Vegan Cream Cheese Wontons
I love cream cheese the way Oprah loves bread aka ready to scream about it in a commercial they pay me a lot for. It’s tangy cheese frosting. It’s delicious. Whenever I get a bagel in NYC and they add so much cream cheese it sticks to the deli wrapper, I lick the deli wrapper. And if you want to know what monster is standing by the light of the fridge, dipping Reduced Fat Wheat Thins directly into the Philadelphia container, that monster is me. Mostly, I just eat it on different kinds of carbs---the best thing on a Saturday morning is jalapeño cream cheese and cucumber slices on a whole wheat everything bagel. That is just the best thing in the world to me. But sometimes, I do like it hot. Nothing like filling your stomach with hot cream cheese to get you feeling like the sexy woman you’ve always been.
I first tried Crab Rangoons at a Chinese restaurant in Boston that, in return for illegally serving alcohol to minors, hoped you wouldn’t mind that there was crusted old food on the forks they gave you. They made my heart sing. I’ve had them a few times since, and while I think of them fondly, I also think of how terrible they are for my stomach. So I don’t indulge in them as much.
Because, as much as I love cream cheese, it makes my body feel awful. Like I’m dying of the “sweat disease” on the Showtime original television series The Tudors. I cannot finish The Tudors because the guy who plays Henry VIII looks like Steve-O. And I cannot finish a large amount of cream cheese without feeling like Steve-O when he puts his hand into a toaster full of eels or whatever.
Anyway, I’ve been cutting down on dairy (and meat consumption), which has made me feel better and is also nice for the environment. It saves some water and saves some animals, which are two things that we should all be able to agree on as a good thing. We live in a world where pretty much anything can be deliciously imitated—there are bomb chicken nuggets with no meat, drugstore makeup dupes for expensive Sephora things, and hot dogs made from broccoli at a restaurant called Dirt Candy in NYC which actually taste amazing. So you can make whatever dietary decisions that are best for you, but trying these alternatives for both your own self and the world can be a good thing. Don’t tell me I CAN’T LIVE WITHOUT CHEESEBURGERS! I’m not telling you that. I’m telling you to try an alternative every once and a while and put it in the dietary rotation and see where that gets you. Reeeelax.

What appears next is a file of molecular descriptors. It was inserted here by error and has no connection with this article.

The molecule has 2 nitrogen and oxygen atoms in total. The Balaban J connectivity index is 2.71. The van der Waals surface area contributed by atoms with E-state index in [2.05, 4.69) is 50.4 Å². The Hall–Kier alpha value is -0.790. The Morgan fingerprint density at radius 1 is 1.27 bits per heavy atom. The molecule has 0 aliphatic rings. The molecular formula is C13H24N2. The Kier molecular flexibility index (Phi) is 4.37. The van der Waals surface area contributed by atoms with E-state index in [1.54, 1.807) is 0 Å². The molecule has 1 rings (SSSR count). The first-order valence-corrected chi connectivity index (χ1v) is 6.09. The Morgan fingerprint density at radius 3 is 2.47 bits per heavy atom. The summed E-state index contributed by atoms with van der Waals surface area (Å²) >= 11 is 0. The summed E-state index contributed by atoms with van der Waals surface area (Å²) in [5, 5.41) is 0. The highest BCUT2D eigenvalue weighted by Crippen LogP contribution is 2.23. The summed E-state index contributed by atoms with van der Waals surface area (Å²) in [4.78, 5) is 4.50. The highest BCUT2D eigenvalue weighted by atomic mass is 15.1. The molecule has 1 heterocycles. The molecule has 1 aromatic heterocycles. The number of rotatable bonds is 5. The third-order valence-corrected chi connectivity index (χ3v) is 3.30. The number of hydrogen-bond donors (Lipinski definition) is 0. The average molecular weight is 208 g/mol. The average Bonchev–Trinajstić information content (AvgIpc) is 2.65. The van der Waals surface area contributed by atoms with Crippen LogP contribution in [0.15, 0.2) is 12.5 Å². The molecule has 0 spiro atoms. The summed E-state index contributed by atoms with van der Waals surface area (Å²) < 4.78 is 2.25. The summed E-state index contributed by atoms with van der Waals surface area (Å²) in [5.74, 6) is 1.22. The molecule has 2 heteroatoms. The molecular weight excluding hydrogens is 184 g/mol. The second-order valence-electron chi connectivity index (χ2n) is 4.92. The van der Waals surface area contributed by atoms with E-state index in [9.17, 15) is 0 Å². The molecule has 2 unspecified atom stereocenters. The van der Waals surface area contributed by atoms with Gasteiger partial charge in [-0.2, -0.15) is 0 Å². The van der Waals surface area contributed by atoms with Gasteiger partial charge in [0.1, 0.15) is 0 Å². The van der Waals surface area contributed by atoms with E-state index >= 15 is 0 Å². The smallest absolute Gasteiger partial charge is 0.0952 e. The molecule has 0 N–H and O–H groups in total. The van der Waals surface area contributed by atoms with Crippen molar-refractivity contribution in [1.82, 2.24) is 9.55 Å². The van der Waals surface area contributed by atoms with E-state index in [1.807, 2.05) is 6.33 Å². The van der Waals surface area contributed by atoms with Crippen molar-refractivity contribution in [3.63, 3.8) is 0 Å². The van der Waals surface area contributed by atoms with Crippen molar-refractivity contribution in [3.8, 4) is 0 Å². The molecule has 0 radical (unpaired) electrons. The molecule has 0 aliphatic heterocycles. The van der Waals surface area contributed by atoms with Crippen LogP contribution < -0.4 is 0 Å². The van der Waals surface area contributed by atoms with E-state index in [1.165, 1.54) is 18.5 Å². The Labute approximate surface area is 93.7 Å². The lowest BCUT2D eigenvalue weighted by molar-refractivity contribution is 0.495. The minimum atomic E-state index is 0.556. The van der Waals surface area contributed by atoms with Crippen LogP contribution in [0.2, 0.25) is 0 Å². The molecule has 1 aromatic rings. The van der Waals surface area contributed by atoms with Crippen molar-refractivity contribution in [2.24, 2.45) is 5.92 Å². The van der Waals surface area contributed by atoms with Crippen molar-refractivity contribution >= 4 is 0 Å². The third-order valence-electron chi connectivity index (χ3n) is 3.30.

So in my quest to cut down on some of these things, I had my hand at vegan cream cheese wontons. And they are dope. I baked them because I am so HEALTH-CONCIOUS (lol) and also am terrified of putting my hand in fryer oil. The recipe is below:
Alida’s Vegan Cream Cheese Wontons That Don’t Make Her Stomach Explode
-Wonton Wrappers (if you are going full vegan, I use the Twin Dragon brand. The Nasoya brand has eggs, but if you are fine with that, they work too)
-Cup of Vegan Cream Cheese, brought to room temperature (My favorite brand is Tofutti, as I don’t love the taste of Daiya)
-1/2 cup of green scallions, sliced thin
-tablespoon of Sriracha (or more, if you like it spicy)
-splash of soy sauce
-a teaspoon of garlic powder
-salt and pepper to taste
-a small container of water to dip your fingers into
-olive oil to brush on top
What Do I Do Now?
-preheat the oven to 350 degrees
-Mix the cream cheese, scallions, Sriracha, garlic powder and splash of soy sauce until it makes a smooth, thick mixture (should be the consistency of frosting). Add s +p to taste.
-Take wonton wrappers and put a little more than a teaspoon of the mixture into each wonton wrapper. While you're doing this, keep the wrappers in a damp paper towel to keep them from drying out. These will make around 20 or so wontons, and you can keep freeze the rest of the wonton wrappers in a well-sealed Ziploc. I make quick pierogies, dumplings, and ravioli with them.
-Taking a finger dipped in water, run that around the edge of the wonton wrapper and fold over to the shape of your choosing. Make sure the edges are sealed entirely. You can re-wet your finger and press down on any open seams.
-On a parchment paper lined baking sheet, add wontons and brush with a little olive oil.
-Bake until golden brown, which can take about 12-15 minutes. Do not be alarmed if some of the filling spills out, it usually just means you added a little too much to that particular wonton. If all of it spills out, it's because the consistency was too liquidy. That's why the frosting-like texture is important.
-Let cool for a few minutes. Serve with sweet chili sauce or a mixture of soy sauce, scallions, and sesame oil.
-Freeze any leftovers, but there will be none!